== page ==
|This book is not a micro-history of the post-Reconstruction South and Jim Crow Era in the leadup to the Civil Rights Movement in the 1950s and 1960s, but it does end up covering a lot of that territory well. The book instead focuses on the various forms of re-enslavement that various states saw in the 1880s-1910s or so, heavily focused on the debt peonage, where someone was imprisoned and enthralled to a specific person in order to work off a debt. This system, and it became a system in the ways that a lot of anti-Black racists systems around the country work, through vague laws, predatory contracts, the total erasure of agency, and the threat and use of violence, involved state laws in the South that made it nearly impossible for a Black man or woman to work in the state except under abusive and predatory practices. These laws included things like once a year payments for work, with the clear implication that fraud, denial, and the substrction of cost would make sure that the smalled amount of wage possible was given, making it illegal for a Black person to quit a job without permission, allowing the local law enforcement to act as “slavecatchers” for any worker who “ran away” from a job, and laws that allow the use of corporal punishment on workers etc. This then led to further entrenched abuse where Black men (especially) and women would be accused of any sort of crime (real or imagined) and then assesses huge fees and then had those fees sold off, where they would then become the de facto property of a white person to be paid off through labor. Similar to the contract slavery in Cuba that Chinese immigrants faced, the men and women who found themselves in this situation often faced cruelty, torture, rape, and working conditions even more savage than many of the slaves of the previous generation because the new “owners” had not made investments, and so had little incentive to provide anything remotely like safe working conditions. This is not a comparison between the two in terms of which is worse, so much as an acknowledgement that the conditions were different for a specific reason.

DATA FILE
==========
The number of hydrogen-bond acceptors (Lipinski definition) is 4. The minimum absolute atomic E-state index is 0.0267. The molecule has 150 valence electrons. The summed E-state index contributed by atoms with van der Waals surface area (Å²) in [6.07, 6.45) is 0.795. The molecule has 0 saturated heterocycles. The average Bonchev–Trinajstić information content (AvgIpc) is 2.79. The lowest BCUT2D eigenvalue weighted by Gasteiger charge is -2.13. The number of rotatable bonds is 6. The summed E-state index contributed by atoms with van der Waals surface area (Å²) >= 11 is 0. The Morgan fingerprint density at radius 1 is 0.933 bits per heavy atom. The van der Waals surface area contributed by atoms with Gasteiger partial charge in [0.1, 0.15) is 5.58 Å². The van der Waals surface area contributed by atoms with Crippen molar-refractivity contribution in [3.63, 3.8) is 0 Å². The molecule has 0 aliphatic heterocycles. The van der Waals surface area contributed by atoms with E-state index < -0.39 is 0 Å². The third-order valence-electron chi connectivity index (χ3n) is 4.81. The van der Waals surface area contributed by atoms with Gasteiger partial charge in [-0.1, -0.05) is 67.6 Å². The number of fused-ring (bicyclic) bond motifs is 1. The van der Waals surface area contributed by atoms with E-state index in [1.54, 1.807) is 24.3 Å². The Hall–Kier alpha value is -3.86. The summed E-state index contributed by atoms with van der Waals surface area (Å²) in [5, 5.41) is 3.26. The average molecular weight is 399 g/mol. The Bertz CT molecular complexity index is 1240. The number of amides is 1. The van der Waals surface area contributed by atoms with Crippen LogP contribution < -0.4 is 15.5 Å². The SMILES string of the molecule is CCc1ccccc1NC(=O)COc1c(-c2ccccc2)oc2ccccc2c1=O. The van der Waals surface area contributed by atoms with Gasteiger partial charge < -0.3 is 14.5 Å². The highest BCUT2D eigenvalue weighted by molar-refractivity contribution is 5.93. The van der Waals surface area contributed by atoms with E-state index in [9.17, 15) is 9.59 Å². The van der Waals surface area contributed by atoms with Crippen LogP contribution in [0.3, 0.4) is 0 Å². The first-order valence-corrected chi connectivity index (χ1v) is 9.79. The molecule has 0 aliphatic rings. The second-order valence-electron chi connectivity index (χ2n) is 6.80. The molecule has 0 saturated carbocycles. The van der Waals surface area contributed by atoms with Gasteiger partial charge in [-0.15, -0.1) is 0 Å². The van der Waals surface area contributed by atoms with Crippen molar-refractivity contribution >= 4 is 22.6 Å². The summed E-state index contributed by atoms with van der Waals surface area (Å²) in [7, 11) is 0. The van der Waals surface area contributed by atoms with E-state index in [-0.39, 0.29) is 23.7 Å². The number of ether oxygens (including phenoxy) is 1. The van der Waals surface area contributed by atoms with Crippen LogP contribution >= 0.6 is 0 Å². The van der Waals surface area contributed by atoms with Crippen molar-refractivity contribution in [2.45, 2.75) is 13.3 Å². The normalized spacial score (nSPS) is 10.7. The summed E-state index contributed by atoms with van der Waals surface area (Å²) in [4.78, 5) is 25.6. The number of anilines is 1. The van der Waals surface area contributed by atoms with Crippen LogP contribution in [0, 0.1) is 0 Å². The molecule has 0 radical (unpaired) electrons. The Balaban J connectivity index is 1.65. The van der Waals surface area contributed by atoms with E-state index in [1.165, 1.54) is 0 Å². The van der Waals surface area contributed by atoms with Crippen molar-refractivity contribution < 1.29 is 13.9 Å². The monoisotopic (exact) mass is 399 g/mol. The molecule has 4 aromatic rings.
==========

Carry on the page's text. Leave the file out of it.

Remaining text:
In a way, this book functions as a kind of prequel to The New Jim Crow, which itself is a reminder that none of this ever really has stopped. Combined with the ways in which small municipalities (like Ferguson MO) criminalize everyday life of Black people and assess fines and fees on anything and everything they can, it’s a case of the content changing, but not the form. This book focuses on these conditions, and acts as a clear reminder that US history is filled to the brim with similar systems and versions of cruelty, and that almost nothing has changed in terms of the lengths white people will go to visit cruelty and exploitation on Black Americans, save what the government and wider society will allow them to do. A good thing to keep in mind in the next few years.
“Only by acknowledging the full extent of slavery’s full grip on U.S. Society – its intimate connections to present day wealth and power, the depth of its injury to black Americans, the shocking nearness in time of its true end – can we reconcile the paradoxes of current American life.”
“When white Americans frankly peel back the layers of our commingled pasts, we are all marked by it. Whether a company or an individual, we are marred either by our connections to the specific crimes and injuries of our fathers and their fathers. Or we are tainted by the failures of our fathers to fulfill our national credos when their courage was most needed. We are formed in molds twisted by the gifts we received at the expense of others. It is not our “fault.” But it is undeniably our inheritance.”